Are You At Risk of Catching Ebola on Public Transportation?

Are You At Risk of Catching Ebola on Public Transportation?

Photo by Joe Raedle/Getty Images

Yelling, “I have Ebola!” on a bus is apparently the fastest way to spark an FBI manhunt. On Monday, an unidentified man in a surgical mask declared he was infected while riding a Los Angeles bus — and now the FBI is trying to track him down. 

Of course, that L.A. bus passenger was most likely just creating panic by playing a cruel joke on concerned people. But the fear surrounding Amber Vinson — the second Dallas nurse to be infected — is more well-founded: The day before her diagnosis, she flew from Cleveland to Dallas on a commercial jet with 132 other passengers. Although Vinson— who had already developed a low-grade fever —sought CDC permission before taking the flight, CDC Director Dr. Tom Frieden said she should never have boarded “because at that point she was in a group of individuals known to have exposure to Ebola.”

“In retrospect, I think she should have been told to stay home,” agreed Dr. Art Reingold, head of epidemiology at the UC Berkeley School of Public Health. “But I would be extremely surprised if there turns out to be any individuals who acquired Ebola as a result of [her] flying on an airplane. I would be astonished.”  

In fact, the level of concern regarding transmission to Vinson’s fellow passengers has remained low, likely because Ebola isn’t an airborne illness like the flu, even though early symptoms do often mimic influenza.

As Frieden stated, “We think there is an extremely low likelihood that anyone who traveled on this plane would have been exposed, but we’re putting into place extra margins of safety and we’re contacting everyone who was on that flight.” Last week, in a video message, President Obama conveyed a similar message to residents of infected countries in West Africa, reassuring them that they “cannot get [Ebola] from casual contact like sitting next to someone on a bus.”

Related: Ebola Fears Are Triggering Mass Hypochondria

“Even though there’s a been a lot of news in the last 48 hours, the virus itself has not changed,” pointed out Dr. Eden Wells, a clinical associate professor of epidemiology at the University of Michigan School of Public Health. “It still requires that you have close contact with body fluids of a person with Ebola.”

And even then, transmission isn’t guaranteed. As Wells pointed out, Thomas Eric Duncan’s family took care of him prior to his diagnosis — and they’re rapidly nearing the end of their 21-day quarantine, totally symptom-free. “The two nurses went in when he became really ill — copious amounts of watery diarrhea, probably bleeding, sweating, fever, throwing up,” Wells told Yahoo Health. “Somebody who is that ill on a plane is going to be immediately removed.”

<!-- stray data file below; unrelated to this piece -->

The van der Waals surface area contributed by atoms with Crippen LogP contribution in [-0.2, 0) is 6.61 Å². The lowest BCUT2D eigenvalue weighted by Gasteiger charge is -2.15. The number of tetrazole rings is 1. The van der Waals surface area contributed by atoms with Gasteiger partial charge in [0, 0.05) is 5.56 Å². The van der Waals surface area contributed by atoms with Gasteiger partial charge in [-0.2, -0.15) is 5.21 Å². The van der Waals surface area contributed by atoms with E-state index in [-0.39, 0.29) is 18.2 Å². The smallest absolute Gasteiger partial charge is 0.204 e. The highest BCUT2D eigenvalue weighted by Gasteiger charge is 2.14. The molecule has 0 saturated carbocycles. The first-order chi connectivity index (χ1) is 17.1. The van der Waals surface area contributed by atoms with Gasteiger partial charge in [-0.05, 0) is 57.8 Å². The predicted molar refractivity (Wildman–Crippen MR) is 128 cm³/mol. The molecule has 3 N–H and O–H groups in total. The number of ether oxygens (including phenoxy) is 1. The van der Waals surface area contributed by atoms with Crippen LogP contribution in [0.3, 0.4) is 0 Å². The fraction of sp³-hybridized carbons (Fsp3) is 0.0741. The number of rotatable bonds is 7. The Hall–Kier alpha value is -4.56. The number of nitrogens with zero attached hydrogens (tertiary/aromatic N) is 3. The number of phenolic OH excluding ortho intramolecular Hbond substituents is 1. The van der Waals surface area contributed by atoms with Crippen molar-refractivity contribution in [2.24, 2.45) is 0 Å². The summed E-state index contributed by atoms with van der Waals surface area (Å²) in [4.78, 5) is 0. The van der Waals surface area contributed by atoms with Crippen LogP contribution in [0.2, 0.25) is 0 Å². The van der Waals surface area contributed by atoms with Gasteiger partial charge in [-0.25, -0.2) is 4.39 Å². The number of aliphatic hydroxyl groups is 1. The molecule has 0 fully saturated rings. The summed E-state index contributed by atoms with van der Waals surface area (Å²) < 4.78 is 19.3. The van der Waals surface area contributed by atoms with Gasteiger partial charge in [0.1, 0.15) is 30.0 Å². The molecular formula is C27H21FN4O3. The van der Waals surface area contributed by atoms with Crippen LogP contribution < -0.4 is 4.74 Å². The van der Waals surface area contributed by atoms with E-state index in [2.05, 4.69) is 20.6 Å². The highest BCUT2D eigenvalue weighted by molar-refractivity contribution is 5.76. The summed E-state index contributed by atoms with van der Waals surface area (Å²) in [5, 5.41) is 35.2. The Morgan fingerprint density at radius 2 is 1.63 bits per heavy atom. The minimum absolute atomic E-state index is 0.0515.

So why are officials urging potential Ebola patients to steer clear of public transportation? “I think it’s really an abundance of caution more than it is a true need — we really don’t think that simply sitting on the same airplane would result in transmission,” Reingold said. “But this is such a deadly virus, and there is so much public and political concern that I think people are going to err on the side of caution, rather than be perceived as under-responding.” 

And there is always a risk, however small. “Bodily fluids” includes the obvious — blood and vomit — but also sweat, saliva, and tears. Which means that you could, in theory, catch the virus via sweat on an airplane armrest, for example. “If [the sick person] is touching surfaces and they’re contaminated by their own fluid, then you contact the same surface before the fluid dries, there is a risk of transmission there,” Well allowed. “We never say never.”

Related: How Plasma Transfusions from Survivors Fight Ebola

Luckily, there are things you can do to exercise extra caution, even though you won’t likely ever encounter an Ebola-infected person.

Don’t touch your face 

The Ebola virus makes its way into your body in two ways: through breaks in the skin, or through your eyes, nose, and mouth. Of course, covering wounds — scratches, cuts, etc. — is always advisable, whether you’re worried about Ebola or not, but “breaks in the skin might not be quite so obvious. We often can’t even see them,” Wells told Yahoo Health. You can, however, shield your eyes, nose, and mouth, simply by keeping your fingers away from your face until you’ve had a chance to scrub up, she said. 

Notify your flight attendant

Suspect the passenger next to you is sick? Ask if he or she is feeling okay — it could just be a case of pre-flight jitters — and if your seatmate is truly ill, notify the in-flight crew. The U.S. Department of Transportation does allow airlines to turn away passengers with serious contagious diseases, including those with possible Ebola symptoms, according to the CDC. If the sick passenger isn’t removed, “it is reasonable to ask the flight staff if you can be moved,” Wells said. 

Stock up on hand sanitizer

You’ve probably been there: sitting in a window seat, unable to scoot past your neighbor to use the airplane bathroom. In case you can’t make it to a sink right away, carry a small squirt bottle of hand sanitizer with you, which you can quickly use if you’ve inadvertently touched a potentially ill person next to you, said Wells. 

Wash your hands

Alcohol-based hand sanitizer will disinfect your hands — but it won’t actually remove any bodily fluids from your palms. “Washing your hands is the best — 20 seconds, singing “Happy Birthday” a couple times,” Wells said. “When you’re traveling, it doesn’t hurt. Go wash your hands as often as you think is prudent.” (Even if you’re nowhere near an Ebola patient, it is flu season.)

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